Opinion

American history lives again at Federal Way's Centerstage Theatre | Firearms Lawyer

“The Belle of Amherst” opened in 1976 and ran for 116 performances on Broadway. The one woman monologue that starred Julie Harris depicts the life of Emily Dickinson by mingling her poetry and emotional experiences with biographical details of her life.

Imagine my exuberance to be present for such a performance on a recent opening night at Federal Way’s own Centerstage Theatre.

The entire monologue is set in Dickinson’s family home. Her father, a lawyer and pillar of the Amherst community, was a stern product of Dickinson’s Puritan forebears. The poet’s grandfather founded Amherst College in 1821. Emily lived in a house that her grandfather built nearby. In fact, Dickinson was a recluse. Dickinson wrote one poem that opened, “Some keep the sabbath going to church — I keep it, staying at home.”

Dickinson lived through the Civil War, but the events of the war only resulted in the poet’s obsession with death and eternity.

Abolitionists that took the strongest positions against the institution of slavery were descendants of Puritans that had settled in New England. John Brown, however, took the most radical approach by advocating armed force against Southern slaveholders. Brown had no patience for “men that are all talk.”

“What we need is action — action!” Brown cried to all that would listen. First he led volunteers against violent pro-slavery Southerners, killing several in Kansas in 1856. Wealthy abolitionists in New England began to secretly support Brown’s militant activities and allegedly backed a raid on Harper’s Ferry. In 1858, the Massachusetts Committee assisted Brown with 200 “Beecher’s Bibles” (i.e., .52-caliber Sharps Rifles).

Brown seized the armory in 1859 and killed seven people while attempting to arm slaves with weapons from the federal arsenal. The U.S. Marines and local volunteers captured Brown. The public acclaim showered on John Brown in the North nearly climaxed in religious exultation on the part of influential New England abolitionists. After Brown was hung, a painting depicted him as Christ-like with Bible in one hand and a gun in the other. Northern portrayal of John Brown as a martyr convinced Southerners that abolitionists had lost all reason. Even today, historians debate whether he was a terrorist. Sixteen months later, the South seceded from the Union.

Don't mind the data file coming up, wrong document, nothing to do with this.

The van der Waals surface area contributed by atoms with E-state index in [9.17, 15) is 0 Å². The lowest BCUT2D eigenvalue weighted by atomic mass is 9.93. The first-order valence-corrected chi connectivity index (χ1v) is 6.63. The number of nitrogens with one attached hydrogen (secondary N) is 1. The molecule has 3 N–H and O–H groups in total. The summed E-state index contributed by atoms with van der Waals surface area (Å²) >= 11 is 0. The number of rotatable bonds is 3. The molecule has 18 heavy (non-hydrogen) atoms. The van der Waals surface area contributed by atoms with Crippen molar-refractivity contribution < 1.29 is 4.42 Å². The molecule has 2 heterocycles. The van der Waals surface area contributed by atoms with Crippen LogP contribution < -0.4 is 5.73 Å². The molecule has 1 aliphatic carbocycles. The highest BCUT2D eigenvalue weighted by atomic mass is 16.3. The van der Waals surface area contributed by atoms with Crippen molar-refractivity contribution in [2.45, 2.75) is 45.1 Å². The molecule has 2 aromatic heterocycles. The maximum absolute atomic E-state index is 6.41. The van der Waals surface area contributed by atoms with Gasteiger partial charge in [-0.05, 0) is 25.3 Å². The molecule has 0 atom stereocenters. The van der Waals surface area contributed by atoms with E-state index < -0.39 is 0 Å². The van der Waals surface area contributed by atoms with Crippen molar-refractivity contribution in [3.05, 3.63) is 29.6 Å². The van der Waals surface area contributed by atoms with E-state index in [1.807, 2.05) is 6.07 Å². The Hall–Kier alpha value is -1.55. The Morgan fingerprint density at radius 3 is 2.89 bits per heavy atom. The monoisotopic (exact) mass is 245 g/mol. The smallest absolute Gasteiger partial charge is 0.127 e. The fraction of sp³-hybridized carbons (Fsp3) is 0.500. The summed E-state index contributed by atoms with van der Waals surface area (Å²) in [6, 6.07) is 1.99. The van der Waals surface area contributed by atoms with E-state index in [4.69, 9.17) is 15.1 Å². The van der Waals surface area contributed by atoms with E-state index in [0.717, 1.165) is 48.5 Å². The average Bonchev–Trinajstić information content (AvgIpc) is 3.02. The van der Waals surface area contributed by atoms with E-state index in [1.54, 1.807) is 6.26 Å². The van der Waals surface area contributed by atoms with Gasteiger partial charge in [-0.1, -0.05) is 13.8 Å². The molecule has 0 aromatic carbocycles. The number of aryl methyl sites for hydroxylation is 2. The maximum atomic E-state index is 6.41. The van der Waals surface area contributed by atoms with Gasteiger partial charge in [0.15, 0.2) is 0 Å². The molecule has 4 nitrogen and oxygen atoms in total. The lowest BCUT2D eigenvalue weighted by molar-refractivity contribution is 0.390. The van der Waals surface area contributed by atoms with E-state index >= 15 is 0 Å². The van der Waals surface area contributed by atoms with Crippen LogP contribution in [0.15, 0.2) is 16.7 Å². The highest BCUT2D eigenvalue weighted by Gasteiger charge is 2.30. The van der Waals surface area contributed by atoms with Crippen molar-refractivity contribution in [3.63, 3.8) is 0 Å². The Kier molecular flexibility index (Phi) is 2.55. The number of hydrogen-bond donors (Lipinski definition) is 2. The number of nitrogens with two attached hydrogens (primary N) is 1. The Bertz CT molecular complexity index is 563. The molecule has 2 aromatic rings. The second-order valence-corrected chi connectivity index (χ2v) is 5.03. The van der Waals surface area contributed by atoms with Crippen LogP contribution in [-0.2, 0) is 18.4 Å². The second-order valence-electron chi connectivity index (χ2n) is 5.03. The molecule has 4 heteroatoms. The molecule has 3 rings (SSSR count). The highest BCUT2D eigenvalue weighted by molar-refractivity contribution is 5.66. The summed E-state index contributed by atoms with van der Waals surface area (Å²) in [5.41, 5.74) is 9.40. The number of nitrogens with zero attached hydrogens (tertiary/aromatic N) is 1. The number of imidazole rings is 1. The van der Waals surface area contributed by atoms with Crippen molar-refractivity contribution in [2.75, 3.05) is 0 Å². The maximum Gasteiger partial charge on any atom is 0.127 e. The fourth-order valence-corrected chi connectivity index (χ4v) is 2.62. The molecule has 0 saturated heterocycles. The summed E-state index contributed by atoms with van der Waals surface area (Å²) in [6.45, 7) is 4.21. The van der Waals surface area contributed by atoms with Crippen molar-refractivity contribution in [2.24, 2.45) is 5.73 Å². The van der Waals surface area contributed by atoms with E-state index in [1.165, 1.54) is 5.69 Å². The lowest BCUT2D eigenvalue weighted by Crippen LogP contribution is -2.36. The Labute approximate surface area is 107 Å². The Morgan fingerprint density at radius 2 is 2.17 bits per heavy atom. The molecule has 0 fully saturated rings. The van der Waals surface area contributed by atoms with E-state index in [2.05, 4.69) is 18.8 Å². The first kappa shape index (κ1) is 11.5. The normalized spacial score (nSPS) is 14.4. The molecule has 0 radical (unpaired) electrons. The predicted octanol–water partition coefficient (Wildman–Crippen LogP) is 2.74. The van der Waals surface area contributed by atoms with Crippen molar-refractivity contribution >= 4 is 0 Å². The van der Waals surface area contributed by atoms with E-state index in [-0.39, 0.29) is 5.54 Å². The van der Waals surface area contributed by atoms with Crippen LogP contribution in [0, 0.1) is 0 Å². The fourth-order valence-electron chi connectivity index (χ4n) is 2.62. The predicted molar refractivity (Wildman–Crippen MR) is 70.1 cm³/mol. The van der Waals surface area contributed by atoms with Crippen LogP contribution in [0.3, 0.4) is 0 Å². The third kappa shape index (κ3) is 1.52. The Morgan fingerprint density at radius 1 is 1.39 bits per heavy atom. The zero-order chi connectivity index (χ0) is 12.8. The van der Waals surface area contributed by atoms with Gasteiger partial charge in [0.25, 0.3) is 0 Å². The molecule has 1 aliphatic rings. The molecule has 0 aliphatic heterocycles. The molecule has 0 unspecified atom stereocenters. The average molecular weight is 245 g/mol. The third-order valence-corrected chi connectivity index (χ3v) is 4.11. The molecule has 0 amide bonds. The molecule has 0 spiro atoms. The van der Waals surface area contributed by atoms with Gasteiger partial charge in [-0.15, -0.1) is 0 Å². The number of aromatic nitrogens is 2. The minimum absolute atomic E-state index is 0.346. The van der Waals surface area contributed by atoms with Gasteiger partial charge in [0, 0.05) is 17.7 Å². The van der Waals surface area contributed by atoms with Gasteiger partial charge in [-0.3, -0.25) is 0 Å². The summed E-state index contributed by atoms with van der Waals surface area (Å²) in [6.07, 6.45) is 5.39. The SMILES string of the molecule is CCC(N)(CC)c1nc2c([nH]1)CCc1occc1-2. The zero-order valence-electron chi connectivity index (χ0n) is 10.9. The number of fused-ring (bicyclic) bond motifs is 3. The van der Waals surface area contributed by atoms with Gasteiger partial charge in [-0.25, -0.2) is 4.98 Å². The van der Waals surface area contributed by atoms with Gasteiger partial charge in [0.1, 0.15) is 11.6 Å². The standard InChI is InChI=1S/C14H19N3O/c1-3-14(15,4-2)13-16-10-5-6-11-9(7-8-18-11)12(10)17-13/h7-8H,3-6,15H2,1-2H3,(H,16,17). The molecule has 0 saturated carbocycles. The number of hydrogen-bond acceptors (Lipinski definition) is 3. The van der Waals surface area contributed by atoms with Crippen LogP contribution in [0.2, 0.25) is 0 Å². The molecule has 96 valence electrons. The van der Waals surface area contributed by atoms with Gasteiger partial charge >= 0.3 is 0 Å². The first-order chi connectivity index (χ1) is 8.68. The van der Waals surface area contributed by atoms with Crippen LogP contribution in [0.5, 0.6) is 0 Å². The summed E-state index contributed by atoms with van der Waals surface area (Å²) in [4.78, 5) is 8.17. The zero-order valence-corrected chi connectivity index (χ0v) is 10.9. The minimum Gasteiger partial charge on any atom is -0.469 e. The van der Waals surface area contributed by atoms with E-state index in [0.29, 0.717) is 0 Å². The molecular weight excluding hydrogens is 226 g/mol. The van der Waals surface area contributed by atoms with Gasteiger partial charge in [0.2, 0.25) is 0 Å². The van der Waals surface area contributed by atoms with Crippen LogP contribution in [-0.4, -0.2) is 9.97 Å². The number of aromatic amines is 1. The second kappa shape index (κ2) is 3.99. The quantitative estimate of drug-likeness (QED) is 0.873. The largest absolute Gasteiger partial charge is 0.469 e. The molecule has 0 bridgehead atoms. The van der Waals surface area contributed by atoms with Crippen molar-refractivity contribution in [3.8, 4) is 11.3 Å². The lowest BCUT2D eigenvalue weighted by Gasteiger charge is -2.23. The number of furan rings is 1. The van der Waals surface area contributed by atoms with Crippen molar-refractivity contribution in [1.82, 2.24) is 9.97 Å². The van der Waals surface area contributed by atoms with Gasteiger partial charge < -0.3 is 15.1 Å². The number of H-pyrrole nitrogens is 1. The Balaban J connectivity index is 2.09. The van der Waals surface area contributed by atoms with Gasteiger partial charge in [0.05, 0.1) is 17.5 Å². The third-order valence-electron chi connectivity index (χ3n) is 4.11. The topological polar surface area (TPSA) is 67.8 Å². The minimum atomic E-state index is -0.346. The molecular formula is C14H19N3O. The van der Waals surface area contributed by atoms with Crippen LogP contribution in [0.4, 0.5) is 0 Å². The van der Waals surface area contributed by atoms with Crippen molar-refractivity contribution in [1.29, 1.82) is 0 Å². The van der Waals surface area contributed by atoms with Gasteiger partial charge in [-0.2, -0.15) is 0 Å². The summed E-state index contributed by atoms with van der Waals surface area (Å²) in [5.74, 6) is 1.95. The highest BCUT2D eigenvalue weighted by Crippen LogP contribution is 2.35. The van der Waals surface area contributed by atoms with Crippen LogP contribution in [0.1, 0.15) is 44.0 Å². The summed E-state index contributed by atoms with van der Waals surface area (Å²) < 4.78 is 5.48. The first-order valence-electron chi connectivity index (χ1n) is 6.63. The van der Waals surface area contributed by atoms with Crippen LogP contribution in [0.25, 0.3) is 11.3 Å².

In some respects, our time seems almost like Emily Dickinson’s time. Some Americans focus on legislative and electoral infighting while some of us, like Emily Dickinson, look for refuge.

I also attended another recent event at Centerstage Theatre in Federal Way. An actress skillfully recreated the character of Harriet Tubman, the woman who operated the Underground Railroad.

Harriet Tubman took heroic risks to smuggle human beings toward freedom, and assisted Brown with his efforts at recruiting freedom fighters. Tubman and Brown traveled up and down our great land, and Dickinson rarely strayed from her home in Amherst, Mass.

Thus, a craggy armed fanatic, a primly proper spinster in love with the mysteries of her own soul, and a former slave girl (who would later spy for the Union Army and crusade for women’s voting rights) all contributed to making their world turn upside down — and the United States slid into the Civil War.

I sometimes wonder whether we even want such dangerous knowledge taught in our schools. Nevertheless, I learned much of this information — and more — at our own little Centerstage Theatre.

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